Understanding the Farm Bill - Conservation - Kentucky Farm Bureau

Understanding the Farm Bill - Conservation

Understanding the Farm Bill - Conservation

Title II of the Farm Bill is known as the Conservation Title and contains several programs that help farmers in their efforts to maintain good conservation practices. Agriculturalists fully realize the importance of taking care of their natural resources and being good stewards of the land is something understood universally.

Merriam-Webster defines the word conservation as, “a careful preservation and protection of something; planned management of a natural resource to prevent exploitation, destruction, or neglect; the preservation of a physical quantity during transformations or reactions.”

Kentucky has emerged as a leader in “preservation and protection” efforts which begin, for many, at a young age. Kentucky Farm Bureau (KFB) serves as the principle sponsor of the Jim Claypool Art and Conservation Writing contest hosted by the Kentucky Division of Conservation (KDC) for students from the elementary age through high school. The essay portion of the competition dates back to 1944 and each year, thousands of entries are received from students throughout the state.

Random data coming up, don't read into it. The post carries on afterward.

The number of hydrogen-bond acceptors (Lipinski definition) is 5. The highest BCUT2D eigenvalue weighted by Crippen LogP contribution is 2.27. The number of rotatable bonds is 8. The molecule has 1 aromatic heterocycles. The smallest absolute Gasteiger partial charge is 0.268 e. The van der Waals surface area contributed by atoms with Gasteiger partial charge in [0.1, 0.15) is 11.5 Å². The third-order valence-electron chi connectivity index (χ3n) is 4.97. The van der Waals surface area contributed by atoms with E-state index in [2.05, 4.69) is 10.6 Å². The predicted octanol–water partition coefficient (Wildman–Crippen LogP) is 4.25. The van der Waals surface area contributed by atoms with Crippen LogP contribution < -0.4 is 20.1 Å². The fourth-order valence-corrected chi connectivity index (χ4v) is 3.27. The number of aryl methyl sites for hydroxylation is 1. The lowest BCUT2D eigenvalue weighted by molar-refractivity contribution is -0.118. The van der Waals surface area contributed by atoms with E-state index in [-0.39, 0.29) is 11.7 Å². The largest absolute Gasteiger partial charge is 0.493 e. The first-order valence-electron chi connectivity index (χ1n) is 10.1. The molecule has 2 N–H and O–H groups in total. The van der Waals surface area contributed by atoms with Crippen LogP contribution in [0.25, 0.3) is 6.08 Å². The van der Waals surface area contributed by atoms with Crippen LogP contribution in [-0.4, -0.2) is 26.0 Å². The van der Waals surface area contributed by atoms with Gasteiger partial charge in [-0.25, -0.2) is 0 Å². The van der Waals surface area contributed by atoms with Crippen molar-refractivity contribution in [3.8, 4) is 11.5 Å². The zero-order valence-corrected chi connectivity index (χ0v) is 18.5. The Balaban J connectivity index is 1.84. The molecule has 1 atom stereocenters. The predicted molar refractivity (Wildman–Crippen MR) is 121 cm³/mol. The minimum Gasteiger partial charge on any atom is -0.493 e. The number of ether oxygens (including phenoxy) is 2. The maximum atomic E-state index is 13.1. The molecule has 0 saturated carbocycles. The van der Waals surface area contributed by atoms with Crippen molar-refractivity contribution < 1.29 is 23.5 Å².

Having a population that has regard for and knowledge of conservation measures is essential to the success of related programs whether they are initiated at the local community level, through educational endeavors or through legislative efforts such as the Farm Bill.

Pat Henderson, a KFB state director, former state president of the Kentucky Association of Conservation Districts and former executive board member of the National Association of Conservation Districts said people may think of conservation in different ways, but ultimately it means the same thing; taking care of the environment for future generations. 

“You’re always going to need conservation measures. You have a finite amount of land and more of it is going under blacktop every year; you have a finite amount of water and a growing population which means less is available to divert to non-people related uses,” he said. “So, we have to be more efficient in how we use our natural resources and that’s what conservation is all about.”

David Rowlett, President of the Kentucky Association of Conservation Districts echoed those sentiments.

“With limited land resources and a growing population, good sound conservation practices are needed to reduce our soil loss and to improve soil health to make our land more productive,” he said.